Durand Line

Afghanistan-Pakistan border

The Durand Line is the international 2,430-kilometre (1,510 mi) land border between Afghanistan and Pakistan in South-Central Asia. It was established after an 1897 memorandum of understanding (MoU) between Mortimer Durand of British India and Afghan Amir Abdur Rahman Khan. Referred to as a frontier line, it is named after Mortimer Durand, who was the Foreign Secretary of colonial British India at the time. Later, Abdur Rahman Khan's successor, Amir Habibullah Khan signed a new agreement with Britain which again confirmed the legality of the Durand Line.[1][2] King Amanullah Khan also accepted Durand line as international border between Afghanistan and British India after signing the Anglo-Afghan treaty of 1919.[1][2] Article 5 of this treaty, on the basis of which Afghanistan reclaimed its independence, says that Afghanistan accepted all previously agreed border arrangements with British India. Hence, Afghanistan as an independent country recognized Durand line as an international border.[1]

The Durand Line (in red) between Afghanistan and British India. It was named Mortimer Durand, a civil servant of colonial British India.

The Durand Line cuts through the Afghan tribal areas, politically dividing ethnic Pashtuns and Baloch people who live on both sides.[3] The line is internationally recognized by many countries as the western border of Pakistan[4], but Afghan governments after 1947 never recognized it.[5][6][7][8]

Afghan Pashtun leaders claim Pakistani territories and say that the Durand Line is "an issue of historical importance for Afghanistan. The Afghan people, not the government, can take a final decision on it."[7] However, non-Pashtuns Afghans have always recognized durand line as international border between Pakistan and Afghanistan.[9][10] Similarly, Pakistani Pashtuns have also recognized Durand line as international border between Afghanistan and Pakistan. In 2017 President Hamid Karzai said Afghanistan "will never accept" the Durand Line.[11]

ReferencesEdit

  1. 1.0 1.1 1.2 "Why the Durand Line Matters". The Diplomat.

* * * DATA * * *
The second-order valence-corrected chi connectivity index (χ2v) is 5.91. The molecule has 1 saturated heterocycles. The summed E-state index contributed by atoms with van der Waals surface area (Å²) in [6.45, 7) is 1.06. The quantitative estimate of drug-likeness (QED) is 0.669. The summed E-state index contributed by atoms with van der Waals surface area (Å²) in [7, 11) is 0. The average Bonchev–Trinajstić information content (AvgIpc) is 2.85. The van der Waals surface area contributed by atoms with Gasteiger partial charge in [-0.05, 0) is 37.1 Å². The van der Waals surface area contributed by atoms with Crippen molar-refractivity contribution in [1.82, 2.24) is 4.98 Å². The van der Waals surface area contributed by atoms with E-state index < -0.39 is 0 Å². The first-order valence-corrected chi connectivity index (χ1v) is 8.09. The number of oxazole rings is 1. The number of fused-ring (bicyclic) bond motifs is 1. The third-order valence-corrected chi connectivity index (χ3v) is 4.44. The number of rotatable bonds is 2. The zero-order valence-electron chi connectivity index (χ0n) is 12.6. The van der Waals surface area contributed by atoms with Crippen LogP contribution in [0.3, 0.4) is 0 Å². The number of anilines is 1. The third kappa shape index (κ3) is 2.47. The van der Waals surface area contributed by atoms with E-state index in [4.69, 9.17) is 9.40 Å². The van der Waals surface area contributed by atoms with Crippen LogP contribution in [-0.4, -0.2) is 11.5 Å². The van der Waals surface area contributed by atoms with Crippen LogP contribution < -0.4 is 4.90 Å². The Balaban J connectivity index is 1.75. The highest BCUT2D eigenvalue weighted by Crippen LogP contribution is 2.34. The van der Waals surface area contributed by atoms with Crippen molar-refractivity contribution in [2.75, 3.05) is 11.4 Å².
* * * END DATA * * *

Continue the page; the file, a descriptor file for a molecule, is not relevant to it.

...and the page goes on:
2. 2.0 2.1 Rutu Shah (16 August 2016). "Why is Balochistan important? Let's revisit the tale of the Durand Line". FirstPost. Archived from the original on 28 December 2017. However in 1905, Amir Habibullah Khan — the successor of Abdur Rahman Khan — had signed a new agreement to confirm the legality of Durand Line. This legality was reaffirmed by the Anglo-Afghan treaty of 1919 (also known as the Rawalpindi agreement) on the basis of which Afghanistan reclaimed its independence. The Kabul agreement of 1921 surpassed even the Rawalpindi agreement and stated that the Durand line will be recognised as an international border. no-break space character in |quote= at position 11 (help)
  3. Smith, Cynthia (August 2004). "A Selection of Historical Maps of Afghanistan - The Durand Line". United States: Library of Congress. Retrieved 2011-02-11.
  4. Abubakar Siddique (25 October 2012). "The Durand Line: Afghanistan's Controversial, Colonial-Era Border". The Atlantic.
  5. "Afghanistan ready to OK 9 US bases after 2014 troop pullout, Karzai says". Associated Press. 25 March 2015.
  6. "Nationalists against raking up border spat". www.pajhwok.com.
  7. 7.0 7.1 "No change in stance on Durand Line: Faizi". Pajhwok Afghan News. October 24, 2012. Retrieved 2013-04-11.
  8. Grare, Frédéric (October 2006). "Carnegie Papers - Pakistan-Afghanistan Relations in the Post-9/11 Era" (PDF). Retrieved 2011-02-11.
  9. "Afghan parliamentarian backs Durand Line as border". Express Tribune.
  10. "Foreign policies overshadowed by border conflict". Kabulnow.af. 22 July 2019. Archived from the original on 10 November 2019.
  11. Siddiqui, Dawn com | Naveed (2017-03-05). "Afghanistan will never recognise the Durand Line: Hamid Karzai". DAWN.COM. Retrieved 2020-07-09.